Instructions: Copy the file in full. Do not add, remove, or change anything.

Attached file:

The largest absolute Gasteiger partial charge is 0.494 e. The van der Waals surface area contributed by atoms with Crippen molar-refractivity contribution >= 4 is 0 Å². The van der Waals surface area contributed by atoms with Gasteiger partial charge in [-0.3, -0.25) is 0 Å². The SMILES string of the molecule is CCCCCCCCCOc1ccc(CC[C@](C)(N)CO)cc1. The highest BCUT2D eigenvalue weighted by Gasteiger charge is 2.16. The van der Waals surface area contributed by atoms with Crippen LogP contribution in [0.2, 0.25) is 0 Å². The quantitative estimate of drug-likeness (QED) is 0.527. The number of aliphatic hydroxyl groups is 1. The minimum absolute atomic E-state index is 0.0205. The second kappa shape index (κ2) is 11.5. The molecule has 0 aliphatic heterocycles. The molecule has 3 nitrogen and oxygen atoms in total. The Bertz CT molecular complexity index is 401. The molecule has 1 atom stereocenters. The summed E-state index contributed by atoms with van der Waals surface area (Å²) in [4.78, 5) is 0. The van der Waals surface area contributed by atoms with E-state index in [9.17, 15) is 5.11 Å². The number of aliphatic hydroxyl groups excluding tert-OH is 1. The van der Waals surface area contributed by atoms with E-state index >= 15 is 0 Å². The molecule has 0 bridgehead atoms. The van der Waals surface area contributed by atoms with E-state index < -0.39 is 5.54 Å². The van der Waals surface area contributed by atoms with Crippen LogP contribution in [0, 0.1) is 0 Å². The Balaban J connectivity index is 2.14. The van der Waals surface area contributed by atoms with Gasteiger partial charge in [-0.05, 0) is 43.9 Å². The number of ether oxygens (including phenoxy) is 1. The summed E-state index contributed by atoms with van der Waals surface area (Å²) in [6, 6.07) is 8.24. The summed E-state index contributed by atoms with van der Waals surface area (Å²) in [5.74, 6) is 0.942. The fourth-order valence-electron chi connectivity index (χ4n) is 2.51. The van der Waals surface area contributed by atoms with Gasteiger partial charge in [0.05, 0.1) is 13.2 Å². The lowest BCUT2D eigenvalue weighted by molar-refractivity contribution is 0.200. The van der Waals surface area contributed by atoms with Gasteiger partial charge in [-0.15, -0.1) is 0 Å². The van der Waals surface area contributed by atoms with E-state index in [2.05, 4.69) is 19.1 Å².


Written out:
The largest absolute Gasteiger partial charge is 0.494 e. The van der Waals surface area contributed by atoms with Crippen molar-refractivity contribution >= 4 is 0 Å². The van der Waals surface area contributed by atoms with Gasteiger partial charge in [-0.3, -0.25) is 0 Å². The SMILES string of the molecule is CCCCCCCCCOc1ccc(CC[C@](C)(N)CO)cc1. The highest BCUT2D eigenvalue weighted by Gasteiger charge is 2.16. The van der Waals surface area contributed by atoms with Crippen LogP contribution in [0.2, 0.25) is 0 Å². The quantitative estimate of drug-likeness (QED) is 0.527. The number of aliphatic hydroxyl groups is 1. The minimum absolute atomic E-state index is 0.0205. The second kappa shape index (κ2) is 11.5. The molecule has 0 aliphatic heterocycles. The molecule has 3 nitrogen and oxygen atoms in total. The Bertz CT molecular complexity index is 401. The molecule has 1 atom stereocenters. The summed E-state index contributed by atoms with van der Waals surface area (Å²) in [4.78, 5) is 0. The van der Waals surface area contributed by atoms with E-state index in [9.17, 15) is 5.11 Å². The number of aliphatic hydroxyl groups excluding tert-OH is 1. The van der Waals surface area contributed by atoms with E-state index >= 15 is 0 Å². The molecule has 0 bridgehead atoms. The van der Waals surface area contributed by atoms with E-state index < -0.39 is 5.54 Å². The van der Waals surface area contributed by atoms with Crippen LogP contribution in [0, 0.1) is 0 Å². The Balaban J connectivity index is 2.14. The van der Waals surface area contributed by atoms with Gasteiger partial charge in [-0.05, 0) is 43.9 Å². The number of ether oxygens (including phenoxy) is 1. The summed E-state index contributed by atoms with van der Waals surface area (Å²) in [6, 6.07) is 8.24. The summed E-state index contributed by atoms with van der Waals surface area (Å²) in [5.74, 6) is 0.942. The fourth-order valence-electron chi connectivity index (χ4n) is 2.51. The van der Waals surface area contributed by atoms with Gasteiger partial charge in [0.05, 0.1) is 13.2 Å². The lowest BCUT2D eigenvalue weighted by molar-refractivity contribution is 0.200. The van der Waals surface area contributed by atoms with Gasteiger partial charge in [-0.15, -0.1) is 0 Å². The van der Waals surface area contributed by atoms with E-state index in [2.05, 4.69) is 19.1 Å².